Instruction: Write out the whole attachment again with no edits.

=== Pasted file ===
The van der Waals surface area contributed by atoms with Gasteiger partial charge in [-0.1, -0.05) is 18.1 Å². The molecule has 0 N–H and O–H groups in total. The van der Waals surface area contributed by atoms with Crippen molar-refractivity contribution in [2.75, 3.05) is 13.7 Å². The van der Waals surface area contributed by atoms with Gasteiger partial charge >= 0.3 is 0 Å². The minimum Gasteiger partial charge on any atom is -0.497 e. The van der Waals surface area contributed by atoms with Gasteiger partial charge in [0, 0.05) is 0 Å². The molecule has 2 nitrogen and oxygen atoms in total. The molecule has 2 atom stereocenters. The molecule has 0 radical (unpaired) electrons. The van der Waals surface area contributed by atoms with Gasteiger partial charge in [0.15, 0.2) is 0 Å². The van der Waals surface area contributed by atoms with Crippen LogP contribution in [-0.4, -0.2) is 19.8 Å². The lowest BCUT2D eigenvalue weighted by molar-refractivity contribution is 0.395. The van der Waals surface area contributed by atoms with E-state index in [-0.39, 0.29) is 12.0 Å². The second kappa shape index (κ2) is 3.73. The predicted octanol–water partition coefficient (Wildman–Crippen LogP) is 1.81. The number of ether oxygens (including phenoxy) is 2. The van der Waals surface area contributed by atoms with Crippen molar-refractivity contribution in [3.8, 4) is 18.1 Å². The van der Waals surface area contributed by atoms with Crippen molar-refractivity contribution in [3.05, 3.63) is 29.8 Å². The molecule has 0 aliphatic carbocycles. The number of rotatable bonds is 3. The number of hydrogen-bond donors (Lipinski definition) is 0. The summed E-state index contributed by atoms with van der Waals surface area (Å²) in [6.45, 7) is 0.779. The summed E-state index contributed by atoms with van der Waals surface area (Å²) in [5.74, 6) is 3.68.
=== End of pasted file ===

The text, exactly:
The van der Waals surface area contributed by atoms with Gasteiger partial charge in [-0.1, -0.05) is 18.1 Å². The molecule has 0 N–H and O–H groups in total. The van der Waals surface area contributed by atoms with Crippen molar-refractivity contribution in [2.75, 3.05) is 13.7 Å². The van der Waals surface area contributed by atoms with Gasteiger partial charge >= 0.3 is 0 Å². The minimum Gasteiger partial charge on any atom is -0.497 e. The van der Waals surface area contributed by atoms with Gasteiger partial charge in [0, 0.05) is 0 Å². The molecule has 2 nitrogen and oxygen atoms in total. The molecule has 2 atom stereocenters. The molecule has 0 radical (unpaired) electrons. The van der Waals surface area contributed by atoms with Gasteiger partial charge in [0.15, 0.2) is 0 Å². The van der Waals surface area contributed by atoms with Crippen LogP contribution in [-0.4, -0.2) is 19.8 Å². The lowest BCUT2D eigenvalue weighted by molar-refractivity contribution is 0.395. The van der Waals surface area contributed by atoms with E-state index in [-0.39, 0.29) is 12.0 Å². The second kappa shape index (κ2) is 3.73. The predicted octanol–water partition coefficient (Wildman–Crippen LogP) is 1.81. The number of ether oxygens (including phenoxy) is 2. The van der Waals surface area contributed by atoms with Crippen molar-refractivity contribution in [3.8, 4) is 18.1 Å². The van der Waals surface area contributed by atoms with Crippen molar-refractivity contribution in [3.05, 3.63) is 29.8 Å². The molecule has 0 aliphatic carbocycles. The number of rotatable bonds is 3. The number of hydrogen-bond donors (Lipinski definition) is 0. The summed E-state index contributed by atoms with van der Waals surface area (Å²) in [6.45, 7) is 0.779. The summed E-state index contributed by atoms with van der Waals surface area (Å²) in [5.74, 6) is 3.68.